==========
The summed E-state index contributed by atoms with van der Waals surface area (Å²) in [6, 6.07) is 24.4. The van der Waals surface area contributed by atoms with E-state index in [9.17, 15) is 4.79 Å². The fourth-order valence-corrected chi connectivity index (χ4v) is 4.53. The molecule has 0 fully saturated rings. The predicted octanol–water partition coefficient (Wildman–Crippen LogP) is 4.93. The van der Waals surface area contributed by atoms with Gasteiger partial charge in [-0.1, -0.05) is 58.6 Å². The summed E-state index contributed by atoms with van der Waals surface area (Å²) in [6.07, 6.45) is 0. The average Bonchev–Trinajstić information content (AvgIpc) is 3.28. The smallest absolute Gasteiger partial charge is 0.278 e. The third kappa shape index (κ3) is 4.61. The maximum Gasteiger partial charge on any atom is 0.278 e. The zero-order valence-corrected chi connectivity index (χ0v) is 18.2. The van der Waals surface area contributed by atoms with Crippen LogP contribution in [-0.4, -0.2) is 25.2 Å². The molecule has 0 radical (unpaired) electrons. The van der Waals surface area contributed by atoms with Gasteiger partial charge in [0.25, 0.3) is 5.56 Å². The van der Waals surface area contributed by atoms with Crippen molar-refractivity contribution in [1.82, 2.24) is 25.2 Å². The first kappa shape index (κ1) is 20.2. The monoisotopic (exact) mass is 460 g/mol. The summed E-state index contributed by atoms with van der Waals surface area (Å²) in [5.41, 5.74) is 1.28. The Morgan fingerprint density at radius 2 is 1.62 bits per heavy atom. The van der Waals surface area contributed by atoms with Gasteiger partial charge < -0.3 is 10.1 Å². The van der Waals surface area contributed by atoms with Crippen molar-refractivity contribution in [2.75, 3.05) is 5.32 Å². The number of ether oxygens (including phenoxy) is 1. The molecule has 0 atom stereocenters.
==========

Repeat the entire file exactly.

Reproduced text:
The summed E-state index contributed by atoms with van der Waals surface area (Å²) in [6, 6.07) is 24.4. The van der Waals surface area contributed by atoms with E-state index in [9.17, 15) is 4.79 Å². The fourth-order valence-corrected chi connectivity index (χ4v) is 4.53. The molecule has 0 fully saturated rings. The predicted octanol–water partition coefficient (Wildman–Crippen LogP) is 4.93. The van der Waals surface area contributed by atoms with Gasteiger partial charge in [-0.1, -0.05) is 58.6 Å². The summed E-state index contributed by atoms with van der Waals surface area (Å²) in [6.07, 6.45) is 0. The average Bonchev–Trinajstić information content (AvgIpc) is 3.28. The smallest absolute Gasteiger partial charge is 0.278 e. The third kappa shape index (κ3) is 4.61. The maximum Gasteiger partial charge on any atom is 0.278 e. The zero-order valence-corrected chi connectivity index (χ0v) is 18.2. The van der Waals surface area contributed by atoms with Crippen LogP contribution in [-0.4, -0.2) is 25.2 Å². The molecule has 0 radical (unpaired) electrons. The van der Waals surface area contributed by atoms with Gasteiger partial charge in [0.25, 0.3) is 5.56 Å². The van der Waals surface area contributed by atoms with Crippen molar-refractivity contribution in [1.82, 2.24) is 25.2 Å². The first kappa shape index (κ1) is 20.2. The monoisotopic (exact) mass is 460 g/mol. The summed E-state index contributed by atoms with van der Waals surface area (Å²) in [5.41, 5.74) is 1.28. The Morgan fingerprint density at radius 2 is 1.62 bits per heavy atom. The van der Waals surface area contributed by atoms with Gasteiger partial charge < -0.3 is 10.1 Å². The van der Waals surface area contributed by atoms with Crippen molar-refractivity contribution in [2.75, 3.05) is 5.32 Å². The number of ether oxygens (including phenoxy) is 1. The molecule has 0 atom stereocenters.